NetCDF operators (NCO) version 4.6.5

Version 4.6.5 of the netCDF Operators (NCO) has been released. NCO is an Open Source package that consists of a dozen standalone, command-line programs that take netCDF files as input, then operate (e.g., derive new data, average, print, hyperslab, manipulate metadata) and output the results to screen or files in text, binary, or netCDF formats.

The NCO project is coordinated by Professor Charlie Zender of the Department of Earth System Science, University of California, Irvine. More information about the project, along with binary and source downloads, are available on the SourceForge project page.

From the release message:

4.6.5 contains a potpurri of new features. Setting chunk cache size with --cnk_csh can accelerate aggregation of netCDF4 files. Climatology and regridder users may appreciate the cleaned-up output offered by the ncremap --vrb_lvl switch and more intelligent grid inferral. Everyone who has tried to convert "time since..." values to calendar dates will like the new ncks --cal switch that does the UDUnits conversion for you. There are also helpful bugfixes for ncap2 attribute propagation in corner cases, and corrected error codes for bad command line arguments.

New Features
  1. ncks allows setting chunk cache-size with --cnk_csh with all applicable operators. This sets the cache size for all variables. Users have demonstrated that increasing cache size can dramatically speed-up chunking operations on large datasets. This setting only works on netCDF4 files.
    ncrcat --cnk_csh=1000000000 --cnk_plc=g3d --cnk_dmn=time,365 \
    --cnk_dmn=lat,1800 --cnk_dmn=lon,3600 in*.nc4 out.nc4
    http://nco.sf.net/nco.html#cnk_csh
    Thanks to Hugo Oliveira for encouraging this feature
  2. ncks now prints the human-legible calendar string corresponding to values with UDUnits date units (time since basetime, e.g., "days since 2000-01-01") and CF calendar attribute, if any. Enact this with the --calendar option when printing. Using dbg_lvl >= 1 in CDL mode prints both the value and calendar string (one in comments):
    ncks -D 1 --cdl --cal -v tm_365 ~/nco/data/in.nc
    tm_365 = "2013-03-01"; // double value: 59
    ncks -D 1 --cdl -v tm_365 ~/nco/data/in.nc
    tm_365 = 59; // calendar format: "2013-03-01"
    This option is similar to the ncdump -t option. Does this work how you'd like? Let us know.
    http://nco.sf.net/nco.html#cal
  3. ncap2 now seamlessly edits character arrays. Suppose you have a string stored as an old school character array (not a netCDF4 string) with a fixed dimension size. ncap2 now supports altering the string value without having to manually pad the RHS to the exact dimension size of the LHS:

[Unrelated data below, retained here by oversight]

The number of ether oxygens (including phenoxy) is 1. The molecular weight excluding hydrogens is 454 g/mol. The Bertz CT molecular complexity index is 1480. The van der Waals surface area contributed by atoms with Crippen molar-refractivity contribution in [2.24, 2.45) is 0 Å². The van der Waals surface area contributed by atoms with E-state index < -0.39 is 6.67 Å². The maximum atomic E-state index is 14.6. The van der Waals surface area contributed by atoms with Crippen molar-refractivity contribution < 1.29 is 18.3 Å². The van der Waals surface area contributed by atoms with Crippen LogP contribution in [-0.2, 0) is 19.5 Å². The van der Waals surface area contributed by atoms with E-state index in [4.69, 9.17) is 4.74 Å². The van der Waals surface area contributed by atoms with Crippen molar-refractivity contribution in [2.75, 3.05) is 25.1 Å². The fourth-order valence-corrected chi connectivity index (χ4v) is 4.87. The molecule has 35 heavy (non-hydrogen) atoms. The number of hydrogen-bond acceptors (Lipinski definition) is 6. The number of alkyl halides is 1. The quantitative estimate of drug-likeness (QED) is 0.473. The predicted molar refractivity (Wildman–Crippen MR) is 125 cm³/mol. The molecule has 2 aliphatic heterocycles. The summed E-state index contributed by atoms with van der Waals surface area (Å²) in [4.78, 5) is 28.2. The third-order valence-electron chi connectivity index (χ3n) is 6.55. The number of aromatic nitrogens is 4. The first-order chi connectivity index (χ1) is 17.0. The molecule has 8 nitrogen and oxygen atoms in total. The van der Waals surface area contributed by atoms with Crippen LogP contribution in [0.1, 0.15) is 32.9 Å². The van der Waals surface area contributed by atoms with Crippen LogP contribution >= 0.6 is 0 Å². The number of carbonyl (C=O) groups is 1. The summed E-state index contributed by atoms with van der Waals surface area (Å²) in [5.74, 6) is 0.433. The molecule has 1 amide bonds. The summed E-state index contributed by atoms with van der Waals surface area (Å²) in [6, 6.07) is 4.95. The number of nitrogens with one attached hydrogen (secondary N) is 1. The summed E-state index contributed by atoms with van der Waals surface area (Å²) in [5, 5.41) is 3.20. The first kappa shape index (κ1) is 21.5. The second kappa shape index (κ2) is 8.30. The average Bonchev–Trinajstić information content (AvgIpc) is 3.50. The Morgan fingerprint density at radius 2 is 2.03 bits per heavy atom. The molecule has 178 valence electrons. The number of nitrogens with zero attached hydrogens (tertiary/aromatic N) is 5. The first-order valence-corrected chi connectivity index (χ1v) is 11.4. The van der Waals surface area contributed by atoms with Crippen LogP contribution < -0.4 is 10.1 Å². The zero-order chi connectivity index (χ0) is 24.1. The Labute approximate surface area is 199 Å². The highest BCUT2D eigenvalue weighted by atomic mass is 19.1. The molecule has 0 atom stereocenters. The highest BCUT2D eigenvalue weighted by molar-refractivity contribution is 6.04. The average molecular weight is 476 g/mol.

ncap2 -s 'date_sng="2016-05-11_06:00:00"' in.nc out.nc
    ncap2 -s 'date_sng="automatic padding"' in.nc out.nc
    The exact same syntax has always worked on netCDF4 strings. This new feature frees users from needing to know the ugly details of netCDF3 string storage.
    http://nco.sf.net/nco.html#ncap2
  4. ncremap supports a verbosity level option, --vrb_lvl. Verbosity level is now independent of debug level, dbg_lvl, so users can customize how much ncremap information to print. Default vrb_lvl=2 and supported levels range from 0 (no output) to 4 (most verbose). The verbosity of the underlying remapping, which invokes ncks, is still controlled by dbg_lvl not vrb_lvl.
    ncremap --vrb_lvl=1 -i in.nc -m map.nc -o out.nc
    http://nco.sf.net/nco.html#ncremap
    Thanks to Milena Veneziani for requesting.
  5. ncremap and ncclimo now support a version option, --version. This option prints the operator version and configuration. It's a painless way to tell, e.g., if ncremap knows where your ESMF_RegridWeightGen executable is, and where these scripts look for NCO and what version of netCDF is linked to:
    ncremap --version
    ncclimo --version
    http://nco.sf.net/nco.html#ncremap
    http://nco.sf.net/nco.html#ncclimo
  6. ncremap and ncks now parse more unknown grids than before. The front-end of ncremap's grid-inferenence routine has been refactored to rely on less user-provided information about dimension names. Now it obtains more information than before by examining the grid coordinates. As a result, grids from data files with strange dimension names are likelier to be parsed.

Additional details are available in the ChangeLog.

Comments:

good

Posted by Na ZHAO on March 21, 2017 at 09:00 PM MDT #

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